The Switch to Digital: Part 3

73-digital-photography-part3.jpgAfter we learn to photograph our paintings digitally, the next step is to learn how to save them and put them to use. At this stage the images are just digital files containing information. They now need to be processed for specific uses, such as printing, projection and web circulation. All of these functions involve different standards and require individual attention.

Have Back-Up: Before making any adjustments to the original files on your computer, it’s wise to save an unaltered version. I save a working copy onto an external hard-drive attached to a computer dedicated just for these files. This hard-drive allows me to keep a digital filing cabinet that can be easily transferred to another computer when needed. Next, I burn a CD or DVD disk of image files, depending on the size of the file, and store it in a fireproof safe. By having the hard-drive and CD/DVD backup copy, I know the original files are always available for further adjustment. I save any altered or adjusted files in another folder, so as not to confuse them with the originals.

Label: To keep files and images organized, I label them with a date as well as a title. It can also be helpful to label according to medium if you work in more than one.

Know the Purpose of the Image File: When processing an image, decide what its purpose will be: Will it be printed on a home RGB (red, green, black) computer printer or submitted for a print publication requiring a CMYK (cyan, magenta, yellow, black) four-color process? Is it being prepared for the Internet or digital projection? These choices affect image resolution and color profile adjustments. The web requires smaller low-resolution images and is better suited to sRGB color profile (the most widely available and used profile). Even those attached images you email to friends and clients should be sized to better optimize performance. Photo-quality printing requires larger, high-resolution images. If your printer is high-end photo-quality, a wide-range color space profile like AbobeRGB is best. Standard consumer level printers are better served with the sRGB standard color profile. For CMYK printing, embed the AdobeRGB profile.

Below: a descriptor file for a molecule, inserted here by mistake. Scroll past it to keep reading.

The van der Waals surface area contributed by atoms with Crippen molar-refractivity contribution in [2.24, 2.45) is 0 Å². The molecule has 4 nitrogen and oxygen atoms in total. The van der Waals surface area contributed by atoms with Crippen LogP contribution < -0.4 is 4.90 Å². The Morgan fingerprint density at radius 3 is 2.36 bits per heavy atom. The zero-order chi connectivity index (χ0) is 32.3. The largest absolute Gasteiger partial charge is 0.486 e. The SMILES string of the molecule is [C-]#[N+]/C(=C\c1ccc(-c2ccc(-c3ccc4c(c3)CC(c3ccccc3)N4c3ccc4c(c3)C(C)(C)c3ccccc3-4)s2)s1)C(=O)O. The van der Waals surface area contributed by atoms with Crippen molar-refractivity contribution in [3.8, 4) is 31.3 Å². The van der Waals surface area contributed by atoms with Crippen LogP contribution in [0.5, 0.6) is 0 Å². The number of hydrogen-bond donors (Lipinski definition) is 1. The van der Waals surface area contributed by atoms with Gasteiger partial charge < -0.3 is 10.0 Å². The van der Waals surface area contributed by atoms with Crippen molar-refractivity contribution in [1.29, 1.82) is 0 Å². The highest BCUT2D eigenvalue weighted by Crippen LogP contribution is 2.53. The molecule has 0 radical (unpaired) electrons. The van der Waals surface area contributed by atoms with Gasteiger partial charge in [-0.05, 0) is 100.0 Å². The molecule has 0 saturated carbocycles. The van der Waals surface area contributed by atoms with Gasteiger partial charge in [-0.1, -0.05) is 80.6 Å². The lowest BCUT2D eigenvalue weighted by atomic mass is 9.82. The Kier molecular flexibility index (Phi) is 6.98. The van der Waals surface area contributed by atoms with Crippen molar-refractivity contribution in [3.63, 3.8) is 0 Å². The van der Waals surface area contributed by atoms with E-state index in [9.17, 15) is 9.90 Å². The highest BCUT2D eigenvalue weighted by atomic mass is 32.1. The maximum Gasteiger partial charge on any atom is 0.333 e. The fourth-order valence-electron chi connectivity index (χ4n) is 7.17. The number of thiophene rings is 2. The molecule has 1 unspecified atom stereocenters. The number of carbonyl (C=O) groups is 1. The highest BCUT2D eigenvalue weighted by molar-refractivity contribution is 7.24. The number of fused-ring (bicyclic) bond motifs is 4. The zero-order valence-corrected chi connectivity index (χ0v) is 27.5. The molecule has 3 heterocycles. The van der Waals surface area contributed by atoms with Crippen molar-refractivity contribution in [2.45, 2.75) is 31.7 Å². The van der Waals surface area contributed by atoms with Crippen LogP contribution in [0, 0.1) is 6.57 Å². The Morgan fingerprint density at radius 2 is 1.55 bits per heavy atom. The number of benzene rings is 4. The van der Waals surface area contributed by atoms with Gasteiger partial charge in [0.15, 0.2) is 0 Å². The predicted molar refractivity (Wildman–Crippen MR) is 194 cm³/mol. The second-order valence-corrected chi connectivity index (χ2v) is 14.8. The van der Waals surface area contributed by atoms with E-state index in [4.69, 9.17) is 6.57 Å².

Sizing an Image: When it comes to sizing an image, a good standard for the web is 72 to 90 dpi, for home RGB printers 120 to 240 dpi (depending on the model), and for CYMK publication 300 dpi.

Photo Fix-Up: Remember having to mask slides? Well, that is a thing of the past. Distracting edges and backgrounds can be eliminated with the photo-processing program. When you have finished adjusting the image contrast/brightness, color saturation and sharpness, and you are happy with the results, it’s time to save the file.

Save It: The two most commonly used formats for image files are JPEG and TIFF. JPEG condenses the file, requiring less space. This is a must for Internet usage. TIFF retains a large file and is best suited for images where high quality is of the utmost concern.

All of this can get a little technical. Good books are available for continued study, and it’s always helpful to seek the advice of other artists who have mastered the process. More and more digital workshops are being offered with artists in mind. Check in with your local arts organization or keep an eye on the national workshop listing for one that might work for you. One thing is a given, technology will continue to move forward. We have to keep up or be left behind.

Editor’s Note: Due to the holidays, Richard’s next blog entry will be Monday, January 5, when he will discuss how to turn a digital file into a slide for those exhibitions that still require them. Have a happy new year!

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